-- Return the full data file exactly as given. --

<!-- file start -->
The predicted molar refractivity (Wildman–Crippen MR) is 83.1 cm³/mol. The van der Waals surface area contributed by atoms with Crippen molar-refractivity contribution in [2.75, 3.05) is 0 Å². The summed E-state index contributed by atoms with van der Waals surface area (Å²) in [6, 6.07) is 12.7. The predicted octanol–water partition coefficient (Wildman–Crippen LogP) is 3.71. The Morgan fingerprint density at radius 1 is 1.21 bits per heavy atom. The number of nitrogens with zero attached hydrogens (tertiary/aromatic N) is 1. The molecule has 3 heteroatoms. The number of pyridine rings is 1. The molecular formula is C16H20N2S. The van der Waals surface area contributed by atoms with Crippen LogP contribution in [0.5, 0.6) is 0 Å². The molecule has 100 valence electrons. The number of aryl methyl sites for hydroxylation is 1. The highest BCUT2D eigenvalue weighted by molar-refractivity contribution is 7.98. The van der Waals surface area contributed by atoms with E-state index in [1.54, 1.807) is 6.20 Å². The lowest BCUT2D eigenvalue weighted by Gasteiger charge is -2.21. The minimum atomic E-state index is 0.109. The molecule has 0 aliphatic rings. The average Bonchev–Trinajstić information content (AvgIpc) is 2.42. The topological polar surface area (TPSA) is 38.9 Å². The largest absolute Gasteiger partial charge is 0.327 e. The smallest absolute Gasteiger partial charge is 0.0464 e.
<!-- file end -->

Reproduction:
The predicted molar refractivity (Wildman–Crippen MR) is 83.1 cm³/mol. The van der Waals surface area contributed by atoms with Crippen molar-refractivity contribution in [2.75, 3.05) is 0 Å². The summed E-state index contributed by atoms with van der Waals surface area (Å²) in [6, 6.07) is 12.7. The predicted octanol–water partition coefficient (Wildman–Crippen LogP) is 3.71. The Morgan fingerprint density at radius 1 is 1.21 bits per heavy atom. The number of nitrogens with zero attached hydrogens (tertiary/aromatic N) is 1. The molecule has 3 heteroatoms. The number of pyridine rings is 1. The molecular formula is C16H20N2S. The van der Waals surface area contributed by atoms with Crippen LogP contribution in [0.5, 0.6) is 0 Å². The molecule has 100 valence electrons. The number of aryl methyl sites for hydroxylation is 1. The highest BCUT2D eigenvalue weighted by molar-refractivity contribution is 7.98. The van der Waals surface area contributed by atoms with E-state index in [1.54, 1.807) is 6.20 Å². The lowest BCUT2D eigenvalue weighted by Gasteiger charge is -2.21. The minimum atomic E-state index is 0.109. The molecule has 0 aliphatic rings. The average Bonchev–Trinajstić information content (AvgIpc) is 2.42. The topological polar surface area (TPSA) is 38.9 Å². The largest absolute Gasteiger partial charge is 0.327 e. The smallest absolute Gasteiger partial charge is 0.0464 e.